There has recently been some fuss around the change in the Open Gaming License of Dungeons & Dragons. So here is a nice story about D&D and its history, Destroy All Monsters.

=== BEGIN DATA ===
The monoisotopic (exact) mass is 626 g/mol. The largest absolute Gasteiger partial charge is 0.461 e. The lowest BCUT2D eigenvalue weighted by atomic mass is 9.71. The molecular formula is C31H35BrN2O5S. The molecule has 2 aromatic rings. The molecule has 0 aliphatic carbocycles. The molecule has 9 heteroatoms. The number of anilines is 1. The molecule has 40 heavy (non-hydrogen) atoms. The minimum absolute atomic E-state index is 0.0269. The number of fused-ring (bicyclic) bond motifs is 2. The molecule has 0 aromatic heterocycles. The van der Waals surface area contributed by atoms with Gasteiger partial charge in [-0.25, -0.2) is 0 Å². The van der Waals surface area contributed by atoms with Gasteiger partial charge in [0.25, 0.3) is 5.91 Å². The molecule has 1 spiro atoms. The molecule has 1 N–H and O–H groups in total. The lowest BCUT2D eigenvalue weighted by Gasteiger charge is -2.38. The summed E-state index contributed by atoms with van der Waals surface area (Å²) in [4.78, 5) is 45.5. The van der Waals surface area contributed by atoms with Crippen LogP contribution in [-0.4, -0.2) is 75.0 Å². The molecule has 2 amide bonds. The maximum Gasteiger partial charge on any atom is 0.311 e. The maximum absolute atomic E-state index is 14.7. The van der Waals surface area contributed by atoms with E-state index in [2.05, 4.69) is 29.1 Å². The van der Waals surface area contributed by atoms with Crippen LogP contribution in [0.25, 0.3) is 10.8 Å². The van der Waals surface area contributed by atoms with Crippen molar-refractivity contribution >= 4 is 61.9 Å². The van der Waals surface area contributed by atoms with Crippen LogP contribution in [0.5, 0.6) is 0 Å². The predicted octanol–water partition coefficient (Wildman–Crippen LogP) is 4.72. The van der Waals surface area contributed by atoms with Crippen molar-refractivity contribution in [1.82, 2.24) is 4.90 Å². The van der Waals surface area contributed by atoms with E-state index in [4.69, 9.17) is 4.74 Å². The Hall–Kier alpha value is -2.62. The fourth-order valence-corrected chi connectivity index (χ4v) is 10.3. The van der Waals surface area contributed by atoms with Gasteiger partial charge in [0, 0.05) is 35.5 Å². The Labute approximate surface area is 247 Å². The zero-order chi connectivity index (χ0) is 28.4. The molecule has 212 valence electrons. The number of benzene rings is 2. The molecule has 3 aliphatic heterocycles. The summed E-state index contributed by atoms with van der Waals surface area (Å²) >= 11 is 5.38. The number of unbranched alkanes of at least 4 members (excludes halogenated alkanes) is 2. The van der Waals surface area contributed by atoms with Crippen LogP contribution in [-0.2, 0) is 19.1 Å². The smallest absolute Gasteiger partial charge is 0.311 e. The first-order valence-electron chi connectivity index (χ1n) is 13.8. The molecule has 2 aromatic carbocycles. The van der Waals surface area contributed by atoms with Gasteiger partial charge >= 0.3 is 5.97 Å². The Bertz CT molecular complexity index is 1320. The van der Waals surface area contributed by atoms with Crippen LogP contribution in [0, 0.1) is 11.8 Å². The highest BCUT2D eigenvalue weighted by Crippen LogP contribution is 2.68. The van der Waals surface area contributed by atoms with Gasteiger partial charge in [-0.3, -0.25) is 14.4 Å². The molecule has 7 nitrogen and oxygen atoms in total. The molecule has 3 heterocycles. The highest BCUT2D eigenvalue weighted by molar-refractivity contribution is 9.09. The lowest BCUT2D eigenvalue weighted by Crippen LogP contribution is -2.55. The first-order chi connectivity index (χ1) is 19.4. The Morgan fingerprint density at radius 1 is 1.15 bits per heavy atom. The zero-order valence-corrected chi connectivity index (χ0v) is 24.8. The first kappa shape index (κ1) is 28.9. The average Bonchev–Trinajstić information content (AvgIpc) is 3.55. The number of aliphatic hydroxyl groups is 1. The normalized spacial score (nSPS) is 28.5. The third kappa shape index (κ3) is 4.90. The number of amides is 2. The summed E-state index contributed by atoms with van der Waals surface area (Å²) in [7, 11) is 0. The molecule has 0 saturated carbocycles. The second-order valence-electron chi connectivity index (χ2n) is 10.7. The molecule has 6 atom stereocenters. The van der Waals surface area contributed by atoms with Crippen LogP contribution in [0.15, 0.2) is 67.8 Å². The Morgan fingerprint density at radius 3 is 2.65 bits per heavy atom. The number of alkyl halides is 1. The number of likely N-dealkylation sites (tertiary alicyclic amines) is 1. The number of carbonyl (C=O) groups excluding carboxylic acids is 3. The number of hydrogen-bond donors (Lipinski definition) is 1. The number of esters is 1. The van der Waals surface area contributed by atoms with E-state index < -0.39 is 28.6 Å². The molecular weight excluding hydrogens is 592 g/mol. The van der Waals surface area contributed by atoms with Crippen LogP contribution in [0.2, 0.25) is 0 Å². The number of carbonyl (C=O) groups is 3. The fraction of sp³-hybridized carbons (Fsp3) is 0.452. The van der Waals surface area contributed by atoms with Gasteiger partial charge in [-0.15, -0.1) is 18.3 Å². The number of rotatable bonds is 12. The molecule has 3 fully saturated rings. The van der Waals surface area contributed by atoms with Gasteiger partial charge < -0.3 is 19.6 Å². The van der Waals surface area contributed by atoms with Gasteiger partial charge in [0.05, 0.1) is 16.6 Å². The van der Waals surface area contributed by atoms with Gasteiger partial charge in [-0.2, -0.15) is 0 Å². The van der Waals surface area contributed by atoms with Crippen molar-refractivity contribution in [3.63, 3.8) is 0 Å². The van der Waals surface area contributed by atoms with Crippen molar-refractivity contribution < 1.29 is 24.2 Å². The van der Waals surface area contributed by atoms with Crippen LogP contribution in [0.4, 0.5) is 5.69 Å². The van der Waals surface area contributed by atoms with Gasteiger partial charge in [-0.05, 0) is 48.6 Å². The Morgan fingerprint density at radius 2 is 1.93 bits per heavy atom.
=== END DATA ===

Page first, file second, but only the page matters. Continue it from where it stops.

D&D is a game for people who like rules: in order to play even the basic game, you had to make sense of roughly twenty pages of instructions, which cover everything from “Adjusting Ability Scores” (“Magic-users and clerics can reduce their strength scores by 3 points and add 1 to their prime requisite”) to “Who Gets the First Blow?” (“The character with the highest dexterity strikes first”). In fact, as I wandered farther into the cave, and acquired the rulebooks for Advanced Dungeons & Dragons, I found that there were rules for everything: … It would be a mistake to think of these rules as an impediment to enjoying the game. Rather, the rules are a necessary condition for enjoying the game, and this is true whether you play by them or not. The rules induct you into the world of D&D; they are the long, difficult scramble from the mouth of the cave to the first point where you can stand up and look around.